It was a hot September, Saturday afternoon when I went with my Dad to pick up the Amish farrier. When we arrived, he was in the shed finishing up a previous client, a blue speckled gray mule, so we would have to wait a bit. His five children were shed where he worked with new books that had just arrived from Dolly Parton’s Imagination Library. I was asking about the books, but soon the three little girls were more interested in all of my beaded bracelets and my painted toes! They were suddenly very interested in counting individual beads on the bracelets and touching my toes as they counted.
The oldest girl ran inside to get a box of her prized possessions, some beads on a strings, small toys and a water whistle. In wanting to show off her treasures, she blew the whistle which sent the mule straight up in the air. Her father quickly ejected her from the shed. I went out with her. We decided we needed more water for the whistle. As we walked toward the pump, a small head peeked around a water trough. It looked like a little wolf with a gray and black face and ears as big as its entire head. The canine was looking directly into my eyes. The girl ran over and pulled the puppy from behind the trough.
Three weeks earlier, I had lost my three-and-a-half-year-old Heeler/Rottweiler mix, Riva. She was at the vet getting a puncture wound in the roof of her mouth cleaned. The dog died coming out of sedation. An autopsy showed the dog had lung cancer. The lungs had become a tumor, the tumor had punched through the heart wall. The blessing was that she was sedated and with the vet when the tumor ruptured. I was devastated as this pup had replaced 12-year-old Atty. Atty was the best dog I had ever had. I had lost Atty and Riva both to lung cancer in less than four years. I was not ready for a new dog as training Riva had been a full-time job. Looking back, I see her ill behavior was probably her trying to tell me that she was in pain. I needed a puppy break and I still had my elderly Beagle, Stella.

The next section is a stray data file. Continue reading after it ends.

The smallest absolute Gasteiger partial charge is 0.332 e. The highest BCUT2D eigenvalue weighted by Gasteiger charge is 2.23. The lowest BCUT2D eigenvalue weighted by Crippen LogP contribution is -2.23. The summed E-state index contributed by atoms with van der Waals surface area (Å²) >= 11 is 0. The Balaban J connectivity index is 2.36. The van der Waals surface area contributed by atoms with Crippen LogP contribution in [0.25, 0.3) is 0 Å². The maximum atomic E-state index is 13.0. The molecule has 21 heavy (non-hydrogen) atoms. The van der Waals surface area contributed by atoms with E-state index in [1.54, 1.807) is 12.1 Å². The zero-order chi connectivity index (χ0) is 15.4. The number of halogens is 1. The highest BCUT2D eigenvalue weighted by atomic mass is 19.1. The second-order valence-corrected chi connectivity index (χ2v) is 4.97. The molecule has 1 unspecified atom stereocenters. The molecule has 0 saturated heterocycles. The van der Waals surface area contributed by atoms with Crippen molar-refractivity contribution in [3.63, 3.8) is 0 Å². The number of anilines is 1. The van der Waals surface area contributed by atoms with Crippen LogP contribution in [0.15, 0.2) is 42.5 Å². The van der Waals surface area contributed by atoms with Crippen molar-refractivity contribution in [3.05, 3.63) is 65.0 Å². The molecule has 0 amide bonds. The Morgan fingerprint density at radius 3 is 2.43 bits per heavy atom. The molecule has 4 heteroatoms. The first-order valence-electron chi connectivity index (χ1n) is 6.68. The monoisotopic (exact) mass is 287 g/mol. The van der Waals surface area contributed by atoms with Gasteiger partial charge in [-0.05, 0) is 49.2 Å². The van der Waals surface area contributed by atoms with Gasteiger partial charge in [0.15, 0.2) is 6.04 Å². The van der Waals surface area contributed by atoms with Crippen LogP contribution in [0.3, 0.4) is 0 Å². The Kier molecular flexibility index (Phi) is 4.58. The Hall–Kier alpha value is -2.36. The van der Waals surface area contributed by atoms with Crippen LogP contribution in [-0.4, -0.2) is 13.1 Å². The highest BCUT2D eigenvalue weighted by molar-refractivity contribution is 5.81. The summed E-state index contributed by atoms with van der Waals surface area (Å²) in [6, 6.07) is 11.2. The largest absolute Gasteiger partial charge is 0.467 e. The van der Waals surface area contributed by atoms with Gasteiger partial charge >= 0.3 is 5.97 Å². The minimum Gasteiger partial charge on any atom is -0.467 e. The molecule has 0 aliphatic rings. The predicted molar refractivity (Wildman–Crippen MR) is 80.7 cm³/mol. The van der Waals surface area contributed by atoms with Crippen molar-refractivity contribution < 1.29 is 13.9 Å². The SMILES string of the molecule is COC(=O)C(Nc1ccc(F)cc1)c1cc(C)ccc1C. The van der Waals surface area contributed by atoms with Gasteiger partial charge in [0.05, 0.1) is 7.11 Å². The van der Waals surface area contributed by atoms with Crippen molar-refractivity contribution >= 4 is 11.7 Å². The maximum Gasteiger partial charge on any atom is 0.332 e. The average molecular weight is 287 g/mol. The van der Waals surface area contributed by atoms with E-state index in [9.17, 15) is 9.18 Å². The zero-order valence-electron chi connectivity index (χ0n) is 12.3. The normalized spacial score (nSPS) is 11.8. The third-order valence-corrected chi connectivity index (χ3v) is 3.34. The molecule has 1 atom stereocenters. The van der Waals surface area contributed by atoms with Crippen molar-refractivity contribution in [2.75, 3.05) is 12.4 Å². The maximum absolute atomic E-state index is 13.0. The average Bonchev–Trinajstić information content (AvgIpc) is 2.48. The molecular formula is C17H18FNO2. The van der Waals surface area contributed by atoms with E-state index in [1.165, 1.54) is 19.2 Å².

The girl sat on the ground holding the tiny puppy in her arms while telling me, “I love this puppy. I come out first thing every morning, pick her and love on her.” I had mixed emotions watching the beautiful sight of a girl and her puppy: heartbreak, sadness, gratitude, joy, love and awe for the beauty of life and love of animals.
Looking into the girl’s big, blue eyes I replied, “You have a beautiful puppy.” She looked me in the eye and said, “Do you want this puppy?” Without any thought, I put out my arms, took the puppy and said, “YES!”
I was not ready for a puppy, whatever that means, but in the moment I knew that was my dog. Jolene picked me on September 7, 2019. We have not looked back. She has been easy to train and she goes everywhere she can with me. She is always happy and she loves nothing more than being with Stella and I and making us happy.
Jolene seemed to be a fitting name as the kids had new books from Dolly, I live in Nashville and Jolene is a favorite song. She is a pure Australian Cattle Dog, aka Blue Heeler. She is the furry love of my life.
One thought on “When you are chosen, say YES”
Aw. It’s a beautiful puppy. Being picked by an animal means so much.
It has me wanting to snuggle my little Nugget. He’s a cat we weren’t planning to get, but just ended up collecting. And he’s the best snugglebug ever.
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